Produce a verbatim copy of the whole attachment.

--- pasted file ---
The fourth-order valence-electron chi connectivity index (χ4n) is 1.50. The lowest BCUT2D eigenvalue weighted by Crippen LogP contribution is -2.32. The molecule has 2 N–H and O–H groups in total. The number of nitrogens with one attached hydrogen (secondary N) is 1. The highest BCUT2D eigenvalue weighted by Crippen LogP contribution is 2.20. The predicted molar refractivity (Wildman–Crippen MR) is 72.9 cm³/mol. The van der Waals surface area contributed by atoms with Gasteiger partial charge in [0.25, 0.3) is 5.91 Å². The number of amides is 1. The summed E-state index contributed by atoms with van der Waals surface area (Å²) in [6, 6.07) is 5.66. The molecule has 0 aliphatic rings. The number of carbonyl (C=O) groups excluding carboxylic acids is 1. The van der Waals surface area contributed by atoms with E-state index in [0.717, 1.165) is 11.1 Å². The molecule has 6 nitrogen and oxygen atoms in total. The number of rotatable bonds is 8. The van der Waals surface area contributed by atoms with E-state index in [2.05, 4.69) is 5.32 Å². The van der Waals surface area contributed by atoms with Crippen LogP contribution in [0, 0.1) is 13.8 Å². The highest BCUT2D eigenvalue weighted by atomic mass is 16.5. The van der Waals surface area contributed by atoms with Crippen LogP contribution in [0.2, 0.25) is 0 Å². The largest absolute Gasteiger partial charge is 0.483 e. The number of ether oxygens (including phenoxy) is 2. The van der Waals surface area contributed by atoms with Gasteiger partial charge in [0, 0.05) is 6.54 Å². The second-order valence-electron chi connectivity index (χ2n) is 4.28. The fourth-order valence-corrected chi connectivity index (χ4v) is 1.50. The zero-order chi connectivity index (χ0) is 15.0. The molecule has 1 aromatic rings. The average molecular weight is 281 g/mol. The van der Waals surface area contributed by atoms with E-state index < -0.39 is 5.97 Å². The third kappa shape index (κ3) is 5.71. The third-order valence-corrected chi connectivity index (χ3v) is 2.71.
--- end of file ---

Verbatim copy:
The fourth-order valence-electron chi connectivity index (χ4n) is 1.50. The lowest BCUT2D eigenvalue weighted by Crippen LogP contribution is -2.32. The molecule has 2 N–H and O–H groups in total. The number of nitrogens with one attached hydrogen (secondary N) is 1. The highest BCUT2D eigenvalue weighted by Crippen LogP contribution is 2.20. The predicted molar refractivity (Wildman–Crippen MR) is 72.9 cm³/mol. The van der Waals surface area contributed by atoms with Gasteiger partial charge in [0.25, 0.3) is 5.91 Å². The number of amides is 1. The summed E-state index contributed by atoms with van der Waals surface area (Å²) in [6, 6.07) is 5.66. The molecule has 0 aliphatic rings. The number of carbonyl (C=O) groups excluding carboxylic acids is 1. The van der Waals surface area contributed by atoms with E-state index in [0.717, 1.165) is 11.1 Å². The molecule has 6 nitrogen and oxygen atoms in total. The number of rotatable bonds is 8. The van der Waals surface area contributed by atoms with E-state index in [2.05, 4.69) is 5.32 Å². The van der Waals surface area contributed by atoms with Crippen LogP contribution in [0, 0.1) is 13.8 Å². The highest BCUT2D eigenvalue weighted by atomic mass is 16.5. The van der Waals surface area contributed by atoms with Crippen LogP contribution in [0.2, 0.25) is 0 Å². The largest absolute Gasteiger partial charge is 0.483 e. The number of ether oxygens (including phenoxy) is 2. The van der Waals surface area contributed by atoms with Gasteiger partial charge in [0, 0.05) is 6.54 Å². The second-order valence-electron chi connectivity index (χ2n) is 4.28. The fourth-order valence-corrected chi connectivity index (χ4v) is 1.50. The zero-order chi connectivity index (χ0) is 15.0. The molecule has 1 aromatic rings. The average molecular weight is 281 g/mol. The van der Waals surface area contributed by atoms with E-state index < -0.39 is 5.97 Å². The third kappa shape index (κ3) is 5.71. The third-order valence-corrected chi connectivity index (χ3v) is 2.71.